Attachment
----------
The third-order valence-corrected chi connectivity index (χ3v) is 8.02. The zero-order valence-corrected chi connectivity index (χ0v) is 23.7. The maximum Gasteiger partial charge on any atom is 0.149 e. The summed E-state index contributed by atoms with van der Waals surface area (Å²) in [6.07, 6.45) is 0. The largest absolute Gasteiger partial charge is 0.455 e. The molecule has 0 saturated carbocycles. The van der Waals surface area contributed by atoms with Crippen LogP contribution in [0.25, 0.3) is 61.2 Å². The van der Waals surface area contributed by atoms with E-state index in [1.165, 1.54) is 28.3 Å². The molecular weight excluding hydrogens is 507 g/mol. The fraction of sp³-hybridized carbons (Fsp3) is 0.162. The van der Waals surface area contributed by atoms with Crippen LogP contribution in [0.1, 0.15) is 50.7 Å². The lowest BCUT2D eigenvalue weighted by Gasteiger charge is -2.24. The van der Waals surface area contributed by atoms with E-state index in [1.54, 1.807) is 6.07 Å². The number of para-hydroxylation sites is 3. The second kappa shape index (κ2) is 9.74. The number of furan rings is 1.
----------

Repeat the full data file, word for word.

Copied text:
The third-order valence-corrected chi connectivity index (χ3v) is 8.02. The zero-order valence-corrected chi connectivity index (χ0v) is 23.7. The maximum Gasteiger partial charge on any atom is 0.149 e. The summed E-state index contributed by atoms with van der Waals surface area (Å²) in [6.07, 6.45) is 0. The largest absolute Gasteiger partial charge is 0.455 e. The molecule has 0 saturated carbocycles. The van der Waals surface area contributed by atoms with Crippen LogP contribution in [0.25, 0.3) is 61.2 Å². The van der Waals surface area contributed by atoms with E-state index in [1.165, 1.54) is 28.3 Å². The molecular weight excluding hydrogens is 507 g/mol. The fraction of sp³-hybridized carbons (Fsp3) is 0.162. The van der Waals surface area contributed by atoms with Crippen LogP contribution in [0.1, 0.15) is 50.7 Å². The lowest BCUT2D eigenvalue weighted by Gasteiger charge is -2.24. The van der Waals surface area contributed by atoms with E-state index in [1.54, 1.807) is 6.07 Å². The number of para-hydroxylation sites is 3. The second kappa shape index (κ2) is 9.74. The number of furan rings is 1.